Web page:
Friday, March 23, 2012


            Of the many challenging documents of the Enlightenment one stands out as particularly enlightening. Its author is widely presumed to be John Toland, but it was formally an anonymous treatise with the confrontationally challenging title “The Treatise of the Three Imposters.”  The three were Moses, Christ, and Muhammad and one can easily imagine why the piece caused such a stir. Authority then, as now, was vested in lies mostly, and this piece challenged one of the biggest, the very legitimacy of the two transcendent authorities of the time, kings and popes. King, of course stands for the whole system of divine-sanctioned monarchy and pope for the equivalent in organized religion. The essential tension between king and pope was one of the driving dynamic forces causing human social and political evolution throughout the late Middle Ages extending into the Enlightenment to be sure. But what was ordinarily assumed to be beyond the reach of criticism was the fact of divine authorization. One could love or hate king Richard, but if you really wanted to dethrone him your justification had to be that God had grown tired of him.
            The Three Imposters went beyond the normal popular criticism of the foils of the king or church, to the core of their institutional legitimacy. It lampooned the three key figures of the Judaic tradition (Judaism, Christianity, Islam), casting them as regular men whose claim of providential authority and ultimate wisdom were as legitimate as would be a court jester’s claim to the same. Debunking the lie was pulling the rug from under the structure that kept the whole society functioning. If the king were king by a flip of a coin and the pope pope by accident rather than providence, why not just dispense with them?
            There was a fourth imposter waiting in the wings. Adam Smith wrote about him (or perhaps we could institute a female imposter here – doesn’t make a difference).  Although Smith’s most important writing was about the importance of the social contract, it is the divinity of the invisible hand for which he is best remembered. Free market fundamentalism is so basic to the core of how the modern world is organized that it takes on the characteristics normally associated with king and pope. The invisible hand is to the free market what God was to the King and Pope. Political parties offer sacrifices to quell its anger, failing states offer prayers (in modern terms, bailouts) to try and coddle its favor, the largest communist party in history adulates its grandeur and seeks its blessings.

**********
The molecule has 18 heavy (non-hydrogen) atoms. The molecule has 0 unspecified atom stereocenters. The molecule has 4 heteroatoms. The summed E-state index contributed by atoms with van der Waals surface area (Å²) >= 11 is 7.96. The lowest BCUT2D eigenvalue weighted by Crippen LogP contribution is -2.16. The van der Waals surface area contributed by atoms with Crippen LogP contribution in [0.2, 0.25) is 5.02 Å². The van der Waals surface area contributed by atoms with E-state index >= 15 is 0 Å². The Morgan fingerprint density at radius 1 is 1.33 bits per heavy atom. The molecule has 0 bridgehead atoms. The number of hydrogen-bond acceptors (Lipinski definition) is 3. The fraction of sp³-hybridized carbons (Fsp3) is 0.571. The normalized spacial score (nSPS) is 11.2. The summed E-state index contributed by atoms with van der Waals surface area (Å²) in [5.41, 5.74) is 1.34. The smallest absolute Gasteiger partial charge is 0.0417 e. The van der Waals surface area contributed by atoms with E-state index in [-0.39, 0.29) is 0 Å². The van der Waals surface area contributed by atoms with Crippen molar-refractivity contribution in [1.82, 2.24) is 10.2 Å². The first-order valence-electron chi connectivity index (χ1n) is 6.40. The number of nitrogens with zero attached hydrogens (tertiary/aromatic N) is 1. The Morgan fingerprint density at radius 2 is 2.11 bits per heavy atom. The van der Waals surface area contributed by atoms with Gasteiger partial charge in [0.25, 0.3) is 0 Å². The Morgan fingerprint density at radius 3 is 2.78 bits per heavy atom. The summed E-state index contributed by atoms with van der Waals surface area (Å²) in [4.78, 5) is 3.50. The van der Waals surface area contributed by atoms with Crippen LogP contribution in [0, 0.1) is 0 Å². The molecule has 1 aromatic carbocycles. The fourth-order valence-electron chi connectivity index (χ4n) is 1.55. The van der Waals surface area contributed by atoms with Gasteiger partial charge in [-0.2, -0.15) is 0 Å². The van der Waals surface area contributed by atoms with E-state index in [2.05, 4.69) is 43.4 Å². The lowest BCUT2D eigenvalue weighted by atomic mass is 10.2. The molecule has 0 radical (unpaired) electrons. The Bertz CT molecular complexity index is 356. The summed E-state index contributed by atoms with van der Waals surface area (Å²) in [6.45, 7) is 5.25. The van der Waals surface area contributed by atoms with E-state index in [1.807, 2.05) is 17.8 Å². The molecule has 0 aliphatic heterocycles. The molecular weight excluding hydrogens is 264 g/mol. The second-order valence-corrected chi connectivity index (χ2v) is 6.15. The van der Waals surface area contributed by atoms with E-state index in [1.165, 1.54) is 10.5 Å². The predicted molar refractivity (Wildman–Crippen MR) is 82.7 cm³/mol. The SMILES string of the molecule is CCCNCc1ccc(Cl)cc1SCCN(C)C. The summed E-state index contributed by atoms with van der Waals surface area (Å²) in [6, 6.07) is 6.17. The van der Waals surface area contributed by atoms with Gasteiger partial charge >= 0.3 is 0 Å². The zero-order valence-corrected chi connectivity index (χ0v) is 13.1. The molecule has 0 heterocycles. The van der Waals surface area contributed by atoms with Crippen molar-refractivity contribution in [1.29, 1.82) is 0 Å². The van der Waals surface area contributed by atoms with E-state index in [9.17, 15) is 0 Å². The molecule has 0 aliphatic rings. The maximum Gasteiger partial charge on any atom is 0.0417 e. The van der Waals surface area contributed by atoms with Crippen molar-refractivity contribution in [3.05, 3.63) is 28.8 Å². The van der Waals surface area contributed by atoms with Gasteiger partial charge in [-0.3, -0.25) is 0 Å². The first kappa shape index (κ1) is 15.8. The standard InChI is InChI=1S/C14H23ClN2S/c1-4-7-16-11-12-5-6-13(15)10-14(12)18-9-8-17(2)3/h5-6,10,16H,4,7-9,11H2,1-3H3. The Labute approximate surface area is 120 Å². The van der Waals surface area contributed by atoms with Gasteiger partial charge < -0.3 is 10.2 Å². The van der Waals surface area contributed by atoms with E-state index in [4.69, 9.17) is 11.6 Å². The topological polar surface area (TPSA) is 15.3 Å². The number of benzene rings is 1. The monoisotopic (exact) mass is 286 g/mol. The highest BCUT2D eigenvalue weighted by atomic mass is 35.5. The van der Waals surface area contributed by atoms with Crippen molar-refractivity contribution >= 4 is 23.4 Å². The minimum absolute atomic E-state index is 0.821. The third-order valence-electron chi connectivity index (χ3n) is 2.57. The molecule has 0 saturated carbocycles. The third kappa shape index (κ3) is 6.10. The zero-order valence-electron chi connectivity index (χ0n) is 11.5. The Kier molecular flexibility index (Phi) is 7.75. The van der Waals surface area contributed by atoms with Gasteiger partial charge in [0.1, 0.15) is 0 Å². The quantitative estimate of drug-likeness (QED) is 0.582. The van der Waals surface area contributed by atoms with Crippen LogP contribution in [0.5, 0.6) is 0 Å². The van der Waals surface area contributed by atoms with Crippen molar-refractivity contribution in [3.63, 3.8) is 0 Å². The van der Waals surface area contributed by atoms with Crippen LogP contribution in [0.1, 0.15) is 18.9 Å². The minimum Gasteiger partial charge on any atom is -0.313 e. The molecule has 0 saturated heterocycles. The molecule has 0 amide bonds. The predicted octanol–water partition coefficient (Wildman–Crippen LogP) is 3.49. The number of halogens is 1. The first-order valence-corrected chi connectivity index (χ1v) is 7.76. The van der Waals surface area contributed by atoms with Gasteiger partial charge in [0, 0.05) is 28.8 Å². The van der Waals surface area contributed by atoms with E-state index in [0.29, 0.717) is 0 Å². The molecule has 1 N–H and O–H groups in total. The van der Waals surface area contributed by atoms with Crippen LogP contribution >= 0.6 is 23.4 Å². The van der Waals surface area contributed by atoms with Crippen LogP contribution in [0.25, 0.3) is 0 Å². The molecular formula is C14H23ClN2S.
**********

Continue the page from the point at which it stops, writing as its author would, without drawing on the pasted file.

Much as the three imposters before her, this fourth imposter creates the conditions for wealth and authority to accumulate unabated. Today’s rulers, be they standard billionaires and their lackeys, or the new class of corporate persons, gain their privilege and rulership prerogatives through divine right.  This much is agreed, although the divinity is the invisible hand they all talk about. Could we imagine what might happen if people began thinking about that fourth imposter, they way people began thinking about the first three imposters in the 18th century? That would be a brave new world, in a good sense.


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